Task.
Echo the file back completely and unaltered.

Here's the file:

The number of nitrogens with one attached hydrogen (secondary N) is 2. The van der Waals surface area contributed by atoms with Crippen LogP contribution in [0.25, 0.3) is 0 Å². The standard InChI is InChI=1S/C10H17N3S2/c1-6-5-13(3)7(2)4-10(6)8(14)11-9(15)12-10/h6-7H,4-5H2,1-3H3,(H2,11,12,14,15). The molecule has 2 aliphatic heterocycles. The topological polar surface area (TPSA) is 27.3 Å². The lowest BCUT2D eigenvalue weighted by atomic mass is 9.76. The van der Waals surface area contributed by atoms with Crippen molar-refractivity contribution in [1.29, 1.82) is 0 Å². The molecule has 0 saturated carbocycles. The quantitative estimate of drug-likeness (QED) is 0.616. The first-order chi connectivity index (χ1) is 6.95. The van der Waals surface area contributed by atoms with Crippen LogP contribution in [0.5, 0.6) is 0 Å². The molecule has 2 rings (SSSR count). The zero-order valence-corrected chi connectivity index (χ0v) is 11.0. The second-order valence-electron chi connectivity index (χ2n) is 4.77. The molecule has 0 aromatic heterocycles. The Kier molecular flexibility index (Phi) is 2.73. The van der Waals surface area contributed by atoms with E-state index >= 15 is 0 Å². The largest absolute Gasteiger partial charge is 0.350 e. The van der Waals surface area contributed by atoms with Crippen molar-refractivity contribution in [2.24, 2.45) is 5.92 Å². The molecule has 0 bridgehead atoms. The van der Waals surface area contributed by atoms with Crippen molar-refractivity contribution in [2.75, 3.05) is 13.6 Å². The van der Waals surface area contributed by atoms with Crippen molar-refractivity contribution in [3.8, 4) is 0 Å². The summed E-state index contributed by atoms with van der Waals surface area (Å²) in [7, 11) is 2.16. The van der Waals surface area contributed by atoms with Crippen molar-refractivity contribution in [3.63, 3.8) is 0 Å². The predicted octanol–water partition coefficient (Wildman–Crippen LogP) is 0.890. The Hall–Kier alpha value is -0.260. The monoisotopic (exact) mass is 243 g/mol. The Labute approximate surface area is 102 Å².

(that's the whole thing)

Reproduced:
The number of nitrogens with one attached hydrogen (secondary N) is 2. The van der Waals surface area contributed by atoms with Crippen LogP contribution in [0.25, 0.3) is 0 Å². The standard InChI is InChI=1S/C10H17N3S2/c1-6-5-13(3)7(2)4-10(6)8(14)11-9(15)12-10/h6-7H,4-5H2,1-3H3,(H2,11,12,14,15). The molecule has 2 aliphatic heterocycles. The topological polar surface area (TPSA) is 27.3 Å². The lowest BCUT2D eigenvalue weighted by atomic mass is 9.76. The van der Waals surface area contributed by atoms with Crippen molar-refractivity contribution in [1.29, 1.82) is 0 Å². The molecule has 0 saturated carbocycles. The quantitative estimate of drug-likeness (QED) is 0.616. The first-order chi connectivity index (χ1) is 6.95. The van der Waals surface area contributed by atoms with Crippen LogP contribution in [0.5, 0.6) is 0 Å². The molecule has 2 rings (SSSR count). The zero-order valence-corrected chi connectivity index (χ0v) is 11.0. The second-order valence-electron chi connectivity index (χ2n) is 4.77. The molecule has 0 aromatic heterocycles. The Kier molecular flexibility index (Phi) is 2.73. The van der Waals surface area contributed by atoms with E-state index >= 15 is 0 Å². The largest absolute Gasteiger partial charge is 0.350 e. The van der Waals surface area contributed by atoms with Crippen molar-refractivity contribution in [2.24, 2.45) is 5.92 Å². The molecule has 0 bridgehead atoms. The van der Waals surface area contributed by atoms with Crippen molar-refractivity contribution in [2.75, 3.05) is 13.6 Å². The van der Waals surface area contributed by atoms with Crippen molar-refractivity contribution in [3.8, 4) is 0 Å². The summed E-state index contributed by atoms with van der Waals surface area (Å²) in [7, 11) is 2.16. The van der Waals surface area contributed by atoms with Crippen molar-refractivity contribution in [3.63, 3.8) is 0 Å². The predicted octanol–water partition coefficient (Wildman–Crippen LogP) is 0.890. The Hall–Kier alpha value is -0.260. The monoisotopic (exact) mass is 243 g/mol. The Labute approximate surface area is 102 Å².